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The average and variance of distributions (thermodynamics)

  1. Oct 8, 2009 #1
    (Note: I'm not sure about international notations or terms, but I hope everything is comprehensible)

    Next Monday I will pass my exam in theoretical physics about thermodynamics.
    However, there's still one thing that I couldn't find explicitly described in my lecture notes or any additional literature.

    It's the average and variance of distributions. All I found was the formulas, but no further explications.

    Average:
    <x> = integral (x * f(x)) dx

    Variance:
    < (x - <x>)^2 > = integral (x * (x - <x>)^2) dx

    f(x) is in this case the Maxwell-Boltzmann distribution (such as f(x) = a * exp(-b*x^2) ).

    What I don't know is what interval do I have to choose?
    I thought about the whole set of real numbers, so from negative infinity to positive. However doing so, I don't get a sensible result, it's zero.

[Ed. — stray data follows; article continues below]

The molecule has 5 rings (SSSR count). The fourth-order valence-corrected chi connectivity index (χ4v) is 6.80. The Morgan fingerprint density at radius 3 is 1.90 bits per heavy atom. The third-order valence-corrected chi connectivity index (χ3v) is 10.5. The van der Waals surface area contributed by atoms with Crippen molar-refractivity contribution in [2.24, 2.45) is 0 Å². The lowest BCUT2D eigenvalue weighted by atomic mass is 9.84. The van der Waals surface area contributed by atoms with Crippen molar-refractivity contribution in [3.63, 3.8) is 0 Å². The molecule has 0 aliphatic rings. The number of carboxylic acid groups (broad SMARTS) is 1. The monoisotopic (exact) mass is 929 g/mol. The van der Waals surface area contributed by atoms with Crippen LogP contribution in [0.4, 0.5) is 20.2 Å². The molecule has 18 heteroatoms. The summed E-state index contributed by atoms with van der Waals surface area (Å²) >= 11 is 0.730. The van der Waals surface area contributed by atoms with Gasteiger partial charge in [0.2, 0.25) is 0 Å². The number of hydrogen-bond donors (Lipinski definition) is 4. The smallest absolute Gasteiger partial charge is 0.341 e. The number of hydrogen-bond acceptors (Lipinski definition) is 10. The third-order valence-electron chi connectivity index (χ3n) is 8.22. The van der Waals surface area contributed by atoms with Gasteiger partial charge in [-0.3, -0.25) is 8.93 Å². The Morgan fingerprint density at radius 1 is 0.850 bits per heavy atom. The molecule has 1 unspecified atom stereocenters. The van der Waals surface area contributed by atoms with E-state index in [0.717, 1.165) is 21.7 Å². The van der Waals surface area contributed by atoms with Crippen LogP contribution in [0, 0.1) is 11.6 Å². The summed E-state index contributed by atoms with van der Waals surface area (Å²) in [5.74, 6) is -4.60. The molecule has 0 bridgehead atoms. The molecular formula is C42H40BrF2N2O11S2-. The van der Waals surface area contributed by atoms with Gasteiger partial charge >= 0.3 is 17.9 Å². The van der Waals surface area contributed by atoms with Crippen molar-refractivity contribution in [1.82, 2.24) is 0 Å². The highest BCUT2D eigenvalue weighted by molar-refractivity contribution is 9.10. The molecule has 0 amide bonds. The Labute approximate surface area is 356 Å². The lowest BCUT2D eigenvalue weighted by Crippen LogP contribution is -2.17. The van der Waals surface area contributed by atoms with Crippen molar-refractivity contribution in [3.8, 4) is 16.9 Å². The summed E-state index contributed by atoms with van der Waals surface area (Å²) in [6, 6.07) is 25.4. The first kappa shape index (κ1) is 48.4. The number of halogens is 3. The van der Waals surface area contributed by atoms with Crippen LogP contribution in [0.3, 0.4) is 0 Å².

I also have thought about [0; infinity] or [0; x], but I actually have no idea.

    Is the end result a term (including x) or a constant?


    Any hints are highly appreciated.
     
  2. jcsd
  3. Oct 8, 2009 #2

    mathman

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    Science Advisor
    Gold Member

    For the f(x) you described, the mean is 0.

    Your variance formula has an error. It should read:

    < (x - <x>)^2 > = integral (f(x) * (x - <x>)^2) dx
    The variance = 1/2b, a is needed so that the integral of f(x)=1.

    The integral is over the entire real line.
     
  4. Oct 9, 2009 #3
    Thank you!
    That helped me a lot!
     
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